Summer gardening skills: Perseverance

It’s getting to that point in the season when I feel that heading out into garden demands mental toughness. The weeds are well out of control. Spring flowers like iris and peonies have finished their run, but the summer flowers haven’t hit their stride. There’s just not much going on, except for weeds. And deadheading.

Temperatures today will hit 90F (32.2 C), and this is just the beginning of summer. The vegetables want water, and by late afternoon everything else in the garden will look as though it wants some, too, though most of my plants are resilient enough not to need it just yet. Heavy mulching helps this time of year, but spreading heavy loads of mulch this time of year requires more of that mental toughness. It’s hard to summon when it’s hot outside.

Fat daylily buds demand a shower of deer repellant. The lilies lost that fight overnight.

Daylily buds are growing fat, and will look beautiful if the deer don't eat them.

Daylily buds are growing fat, and will look beautiful if the deer don’t eat them.

Rose campion gives me a little boost. This self-seeding annual requires no help from me. It works as an attractive groundcover when not in bloom. In four years, I’ve gotten to the point where managing it is becoming a bit of a chore, but as long as I cut it back before the seed pods set, I’ll be fine.

Dots of magenta rose campion light up the afternoon shade.

Dots of magenta rose campion light up the afternoon shade.

When I step outdoors, I feel the heat and humidity suck the energy out of me, like a child sucking up the last of a glass of milk with a straw. My best trick for gardening in the summer heat is to do it in small chunks. Ten minutes here, five minutes there. Leave a few minutes early for the errand so I can pull the new weeds by the front walk. A short walk in the shade at the end of the day with scissors in hand lets me trim off the spent stalks of iris and the roses that are dropping their petals.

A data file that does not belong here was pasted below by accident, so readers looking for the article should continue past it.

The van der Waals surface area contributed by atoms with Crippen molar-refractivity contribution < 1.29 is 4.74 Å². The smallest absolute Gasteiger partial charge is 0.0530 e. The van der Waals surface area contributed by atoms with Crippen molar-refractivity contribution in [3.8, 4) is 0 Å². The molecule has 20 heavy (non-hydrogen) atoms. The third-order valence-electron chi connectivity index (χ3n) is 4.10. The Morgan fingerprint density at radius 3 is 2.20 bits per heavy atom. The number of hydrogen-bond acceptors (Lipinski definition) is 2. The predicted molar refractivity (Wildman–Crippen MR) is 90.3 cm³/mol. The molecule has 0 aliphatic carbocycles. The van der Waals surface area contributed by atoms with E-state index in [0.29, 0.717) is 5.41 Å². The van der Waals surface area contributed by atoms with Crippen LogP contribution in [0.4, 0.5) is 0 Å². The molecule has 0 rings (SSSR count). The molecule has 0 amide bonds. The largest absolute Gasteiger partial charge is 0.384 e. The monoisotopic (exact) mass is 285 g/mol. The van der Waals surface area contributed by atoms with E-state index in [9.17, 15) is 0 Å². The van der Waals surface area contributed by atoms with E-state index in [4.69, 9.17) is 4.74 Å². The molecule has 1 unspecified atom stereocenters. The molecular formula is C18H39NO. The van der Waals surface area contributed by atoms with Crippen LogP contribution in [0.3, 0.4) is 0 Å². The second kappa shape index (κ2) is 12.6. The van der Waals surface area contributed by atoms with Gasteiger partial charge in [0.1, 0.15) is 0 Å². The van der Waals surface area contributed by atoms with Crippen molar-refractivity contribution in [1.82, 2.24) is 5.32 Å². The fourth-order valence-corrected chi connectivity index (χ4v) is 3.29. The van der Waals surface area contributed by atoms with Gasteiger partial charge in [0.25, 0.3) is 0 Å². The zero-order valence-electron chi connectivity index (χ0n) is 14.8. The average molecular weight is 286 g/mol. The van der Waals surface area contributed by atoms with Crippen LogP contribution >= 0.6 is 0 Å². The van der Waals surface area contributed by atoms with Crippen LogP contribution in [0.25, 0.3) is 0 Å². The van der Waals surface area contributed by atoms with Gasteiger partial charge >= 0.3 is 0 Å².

It’s a long summer ahead. I’ll take it bit by bit.

 

 

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2 thoughts on “Summer gardening skills: Perseverance

  1. Your garden looks nice in spite of the lack of rain. We had about 12 minutes of rain this afternoon. I’m glad for it but would have liked a lot more. Love you rose campion. I have lost my magenta one. It didn’t come back this spring, but have a white one that is pretty aggressive. susie

  2. I think only we gardeners are always looking for more rain, while everyone else is rejoicing in sunny days. Here on southern Vancouver Island, we get a fair bit of rain all winter, but it peters out by June, often not returning until September. Fortunately, we don’t often get temperatures of 90 F, and high humidity is also rare. I know what you mean about toughness and perseverance, though. By the end of July I get tired of racing around with hoses and watering cans — and there’s still August to get through. Rose campion is one of the stalwarts in my garden, both the magenta and white forms. Here it’s a short-lived perennial and there is never a shortage, despite endless deadheading. It does well in both sun and shade, however, and tolerates dry conditions, so I love it despite its somewhat weedy tendencies.

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